Our findings may have relevant clinical implications in the future, if confirmed by larger studies. Although multiple similarities have been shown between MFS and BAV patients, recent improvements in knowledge regarding the natural history of the aortopathy in BAV [34–36] have raised concerns regarding the direct application of surgical criteria adopted in MFS patients to those with BAV and aortic dilatation/aneurysm [37, 38]. On the other hand, cardiovascular events are considerable in patients with FBN1 mutations and remain so throughout life, with men appearing to be at higher risk for an aortic event than women . While we acknowledge that the size of the present study and its retrospective nature do not allow conclusions regarding the indications for surgery, our findings support the need of future studies aimed to characterize BAV patients with aortic dilatation/aneurysm on the basis of their aortic phenotype and other clinical stigmata of connective tissue disorders, eventually performing genetic testing when appropriate. Whether such an approach would result in a different outcome, thus affecting therapeutic choices in patients with BAV and aortic dilatation/aneurysm, should be a pivotal aim of such future research.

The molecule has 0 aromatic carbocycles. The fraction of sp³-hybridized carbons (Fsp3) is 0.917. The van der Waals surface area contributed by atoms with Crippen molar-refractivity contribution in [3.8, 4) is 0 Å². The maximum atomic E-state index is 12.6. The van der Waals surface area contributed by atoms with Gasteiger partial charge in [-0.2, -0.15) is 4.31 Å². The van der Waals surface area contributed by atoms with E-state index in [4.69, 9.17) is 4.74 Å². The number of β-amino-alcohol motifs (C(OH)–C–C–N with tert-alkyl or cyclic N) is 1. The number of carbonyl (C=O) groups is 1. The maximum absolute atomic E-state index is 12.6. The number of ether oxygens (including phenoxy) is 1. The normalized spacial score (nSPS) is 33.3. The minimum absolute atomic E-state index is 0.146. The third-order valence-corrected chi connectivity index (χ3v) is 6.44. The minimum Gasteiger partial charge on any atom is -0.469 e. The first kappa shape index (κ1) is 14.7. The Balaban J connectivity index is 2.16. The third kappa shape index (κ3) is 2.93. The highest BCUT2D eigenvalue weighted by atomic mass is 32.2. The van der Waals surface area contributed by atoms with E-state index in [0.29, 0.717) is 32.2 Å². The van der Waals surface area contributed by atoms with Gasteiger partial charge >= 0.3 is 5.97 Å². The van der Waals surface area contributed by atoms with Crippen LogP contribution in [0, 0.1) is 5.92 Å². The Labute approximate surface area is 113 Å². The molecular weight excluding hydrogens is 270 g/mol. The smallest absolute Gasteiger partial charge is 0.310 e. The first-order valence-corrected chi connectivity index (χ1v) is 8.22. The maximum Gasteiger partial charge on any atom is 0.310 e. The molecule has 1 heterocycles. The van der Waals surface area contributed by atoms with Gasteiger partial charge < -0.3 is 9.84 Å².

The novel implication of the present findings is the need of a multidisciplinary approach (including internal medicine, medical genetics, cardiology, ophthalmology, cardiovascular surgery, orthopaedic, and molecular biology experts) in the global assessment and management of patients with BAV. Due to the high prevalence of this disorder and its multispecialty requirements, our findings suggest a tailored diagnostic and therapeutic approach, which should be addressed in future prospective studies.
In conclusion, this current findings expand the concept that BAV is a heterogenous disorder with a wide spectrum of clinical manifestations. Beyond the common phenotype of isolated BAV and the previously reported association of BAV in MFS patients , we described BAV patients in whom the clinical diagnosis of MFS has been excluded, carrying mutations in FBN1 gene. These data also expands the clinical spectrum of the type 1 fibrillinopathies to include BAV. These results underscore the importance of accurate clinical characterization of BAV aortopathy, including investigation of systemic connective tissue manifestations and genetic testing.
This work was supported by grants from Ente Cassa di Risparmio di Firenze to Fiorgen Foundation, Florence, Italy, and from University of Florence (ex60%).